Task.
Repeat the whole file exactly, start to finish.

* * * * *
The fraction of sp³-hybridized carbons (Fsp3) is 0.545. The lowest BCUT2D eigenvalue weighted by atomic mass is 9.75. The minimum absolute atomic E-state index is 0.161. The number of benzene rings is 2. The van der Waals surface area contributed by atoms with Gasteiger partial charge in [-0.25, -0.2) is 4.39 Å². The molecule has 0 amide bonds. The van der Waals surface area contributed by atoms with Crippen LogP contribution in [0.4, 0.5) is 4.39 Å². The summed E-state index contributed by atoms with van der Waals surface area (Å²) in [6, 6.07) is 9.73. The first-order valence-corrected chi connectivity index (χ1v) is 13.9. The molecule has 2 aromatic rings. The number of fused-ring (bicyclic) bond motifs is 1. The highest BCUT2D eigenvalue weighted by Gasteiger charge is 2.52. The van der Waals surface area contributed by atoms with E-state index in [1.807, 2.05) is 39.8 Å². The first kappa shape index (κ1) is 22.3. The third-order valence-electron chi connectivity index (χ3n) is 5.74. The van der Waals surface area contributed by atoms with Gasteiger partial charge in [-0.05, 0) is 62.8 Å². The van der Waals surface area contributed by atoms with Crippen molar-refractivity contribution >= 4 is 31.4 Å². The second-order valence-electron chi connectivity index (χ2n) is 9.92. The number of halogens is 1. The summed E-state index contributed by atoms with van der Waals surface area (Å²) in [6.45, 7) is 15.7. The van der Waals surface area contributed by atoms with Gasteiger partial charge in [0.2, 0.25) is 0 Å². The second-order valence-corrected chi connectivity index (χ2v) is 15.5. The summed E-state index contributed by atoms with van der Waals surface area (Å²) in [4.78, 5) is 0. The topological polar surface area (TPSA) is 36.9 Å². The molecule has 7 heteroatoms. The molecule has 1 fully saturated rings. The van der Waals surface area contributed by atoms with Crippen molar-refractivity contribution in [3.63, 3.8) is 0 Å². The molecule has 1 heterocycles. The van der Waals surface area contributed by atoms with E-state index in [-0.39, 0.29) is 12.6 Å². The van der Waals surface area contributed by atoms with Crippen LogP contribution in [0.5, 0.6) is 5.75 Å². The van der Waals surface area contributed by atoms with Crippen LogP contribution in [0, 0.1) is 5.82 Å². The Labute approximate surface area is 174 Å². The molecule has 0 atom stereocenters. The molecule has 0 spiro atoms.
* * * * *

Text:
The fraction of sp³-hybridized carbons (Fsp3) is 0.545. The lowest BCUT2D eigenvalue weighted by atomic mass is 9.75. The minimum absolute atomic E-state index is 0.161. The number of benzene rings is 2. The van der Waals surface area contributed by atoms with Gasteiger partial charge in [-0.25, -0.2) is 4.39 Å². The molecule has 0 amide bonds. The van der Waals surface area contributed by atoms with Crippen LogP contribution in [0.4, 0.5) is 4.39 Å². The summed E-state index contributed by atoms with van der Waals surface area (Å²) in [6, 6.07) is 9.73. The first-order valence-corrected chi connectivity index (χ1v) is 13.9. The molecule has 2 aromatic rings. The number of fused-ring (bicyclic) bond motifs is 1. The highest BCUT2D eigenvalue weighted by Gasteiger charge is 2.52. The van der Waals surface area contributed by atoms with E-state index in [1.807, 2.05) is 39.8 Å². The first kappa shape index (κ1) is 22.3. The third-order valence-electron chi connectivity index (χ3n) is 5.74. The van der Waals surface area contributed by atoms with Gasteiger partial charge in [-0.05, 0) is 62.8 Å². The van der Waals surface area contributed by atoms with Crippen molar-refractivity contribution >= 4 is 31.4 Å². The second-order valence-electron chi connectivity index (χ2n) is 9.92. The number of halogens is 1. The summed E-state index contributed by atoms with van der Waals surface area (Å²) in [6.45, 7) is 15.7. The van der Waals surface area contributed by atoms with Gasteiger partial charge in [0.2, 0.25) is 0 Å². The second-order valence-corrected chi connectivity index (χ2v) is 15.5. The summed E-state index contributed by atoms with van der Waals surface area (Å²) in [4.78, 5) is 0. The topological polar surface area (TPSA) is 36.9 Å². The molecule has 7 heteroatoms. The molecule has 1 fully saturated rings. The van der Waals surface area contributed by atoms with Crippen molar-refractivity contribution in [3.63, 3.8) is 0 Å². The molecule has 1 heterocycles. The van der Waals surface area contributed by atoms with E-state index in [-0.39, 0.29) is 12.6 Å². The van der Waals surface area contributed by atoms with Crippen LogP contribution in [0.5, 0.6) is 5.75 Å². The van der Waals surface area contributed by atoms with Crippen LogP contribution in [0, 0.1) is 5.82 Å². The Labute approximate surface area is 174 Å². The molecule has 0 atom stereocenters. The molecule has 0 spiro atoms.